Upcoming Job Interview? Vital Appearance & Behavior Tips to Help You Succeed

Photography by: Benjamin Child

Being selected for a job interview is a success in itself. Although it doesn’t guarantee that you will land the job you’ve applied for, it puts your fate into your own hands.

So you made the Human Resource manager’s shortlist? Great! Now don’t bottle your chances. Even if you received a short notice for the appointment, use each second you have to prepare for that important moment. Climb the ladder and place yourself at the very top of the other candidates. Be smart and make an impact.


Christopher Lasch, an American social critic, moralist and University of Rochester professor who died over a decade ago, said it in nothing more than seven words: “Nothing succeeds like the appearance of success.”

Do you have bad breath problems? Make sure to tackle that first. Of course, don’t chew gum during an interview. It comes across disrespectful. You can instead rinse your mouth with Listerine or whatever works for you to remove the bad smell before the meeting. Yes, bad breath is a total turn off and can lead to the interviewer concluding the interview very quickly.

Do you have a tattoo? Hide it. An office space is not the place to showcase that. Take a look at Canada’s charismatic Prime Minister, Justin Trudeau. The raven tattoo on his left arm doesn’t see the light during political assignments.

Do you have piercings? Not everyone is a fan of that. Your interviewer may find it disturbing to look at you.

Basically, dress formally with well ironed clothes. Look clean, smell good but don’t go too hard on makeup, perfume (some offices have allergy rules) or earrings that makes noise every time you turn your head! Not Professional!


Arriving 1 or 2 hours in advance will make you look so desperate. Try to arrive at the office 15 or 10 mins before. Look up on Google Maps for directions and plan your schedule accordingly to overcome the misery of being stuck in traffic.

Be nice to the Receptionist. In truth, this is where the interview begins. HRs work hand in hand with receptionists. You never know if they’ve asked the receptionist to study your behavior.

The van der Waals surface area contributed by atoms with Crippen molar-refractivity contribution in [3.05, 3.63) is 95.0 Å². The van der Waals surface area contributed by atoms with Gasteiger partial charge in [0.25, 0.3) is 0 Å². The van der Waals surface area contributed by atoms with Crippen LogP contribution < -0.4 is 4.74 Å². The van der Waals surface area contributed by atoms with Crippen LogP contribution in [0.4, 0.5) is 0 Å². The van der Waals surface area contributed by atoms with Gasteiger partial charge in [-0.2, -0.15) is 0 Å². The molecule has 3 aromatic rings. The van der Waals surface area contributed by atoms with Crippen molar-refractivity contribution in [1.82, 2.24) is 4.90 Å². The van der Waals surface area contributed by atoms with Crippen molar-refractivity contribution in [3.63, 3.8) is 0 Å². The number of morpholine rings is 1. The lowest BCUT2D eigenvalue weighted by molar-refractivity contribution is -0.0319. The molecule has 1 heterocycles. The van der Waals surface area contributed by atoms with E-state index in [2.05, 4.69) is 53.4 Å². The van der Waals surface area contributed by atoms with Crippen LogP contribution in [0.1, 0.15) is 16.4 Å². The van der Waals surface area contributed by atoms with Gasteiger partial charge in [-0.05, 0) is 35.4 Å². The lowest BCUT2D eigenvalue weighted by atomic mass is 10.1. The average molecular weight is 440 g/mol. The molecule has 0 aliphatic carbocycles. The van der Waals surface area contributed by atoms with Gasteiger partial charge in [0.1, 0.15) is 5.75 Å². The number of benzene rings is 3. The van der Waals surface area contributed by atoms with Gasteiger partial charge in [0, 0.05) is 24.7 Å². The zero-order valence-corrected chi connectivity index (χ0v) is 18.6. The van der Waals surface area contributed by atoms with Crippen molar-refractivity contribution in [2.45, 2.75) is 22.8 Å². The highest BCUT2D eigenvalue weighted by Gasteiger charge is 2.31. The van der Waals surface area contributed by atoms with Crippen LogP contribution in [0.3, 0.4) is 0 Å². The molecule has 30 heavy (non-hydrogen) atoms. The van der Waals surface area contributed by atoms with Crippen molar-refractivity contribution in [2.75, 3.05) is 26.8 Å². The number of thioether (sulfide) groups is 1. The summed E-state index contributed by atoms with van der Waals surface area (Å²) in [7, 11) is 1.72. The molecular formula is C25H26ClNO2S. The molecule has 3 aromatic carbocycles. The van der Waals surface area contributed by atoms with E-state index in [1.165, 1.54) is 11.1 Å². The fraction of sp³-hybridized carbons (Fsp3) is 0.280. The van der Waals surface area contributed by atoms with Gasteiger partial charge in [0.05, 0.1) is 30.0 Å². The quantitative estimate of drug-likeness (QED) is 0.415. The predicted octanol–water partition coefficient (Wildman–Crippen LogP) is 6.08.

For example: You shouldn’t be making phone calls, commenting on how big the place is, or having your eyes fixed on your device checking social media timeless, etc. Be polite and professional. Use that moment to calm your nerves regain your confidence.

When your time arrives to walk your way to the interview room, make use of “small talk”. You can make a kind comment on the structure of the building and interior design or talk about the weather. Avoid taboo topics: anything linked to news headlines on politics, religion, sexual orientation, sports (yes, sports because you never know if your HR hates or loves the sports team or personality you’re going to talk about).

When asked if you want to have something – water, tea or coffee – always say YES and always go for water. That’s just about what you’ll need to calm your nerves and create time during the interview for deep breaths to free up the energy flow to your brain. Another way to use drinking water as interview technique, by taking a sip as your strategize before answering the toughest questions.


Make eye contact with the person you’re talking to. If there are two or more people in the room, look at the person who asked you the question, glance at the other person(s) in the room and end your statement by looking at the person who asked the question.

Don’t talk too much. Give complete but direct answers with great example of your proven success or opportunities in failures in your professional careers.

Seat up straight, not with crossed arms or cross leg, you need oxygen to have a free flow through your body. Speak with a clear voice. Try not to stutter, or to have a shaky voice or redundent pauses each time you answer. This is why it helps to rehearse out loud before arriving. If you are not too sure of how to go about this, make sure to check the five tips that could transform you into an ideal candidate!

When you’re done with the interview, ask for the contact cards of the interviewer(s) if they don’t give them to you first. After receiving the cards, don’t just put them in your pocket right away. Have a look at the name, the number and title. Show that you are interested in networking with them.


Finally, you may not have the chance to go home right away after an interview session. However, you can pass by a cafe, seat, breathe and – refresh your mind – note down all the questions and answers that were produced during the interview. Look at them objectively. This will give you a clue of how well you did and the chances you have of being hired.

Go back home, send an email to thank your interviewer(s) and keep your head up with positive mind, that you nailed the interview and the job is yours. Lastly, remember you dress for the job you want, not the job you had.



by: Angela Asante

Contributor, Workingmomin20s.com
Contact: Admin@Workingmomin20s.com

For more information about Angela Asante:  Google Plus | Facebook | Twitter | Instagram | LinkedIn |

Featured Image by: Robert Servias

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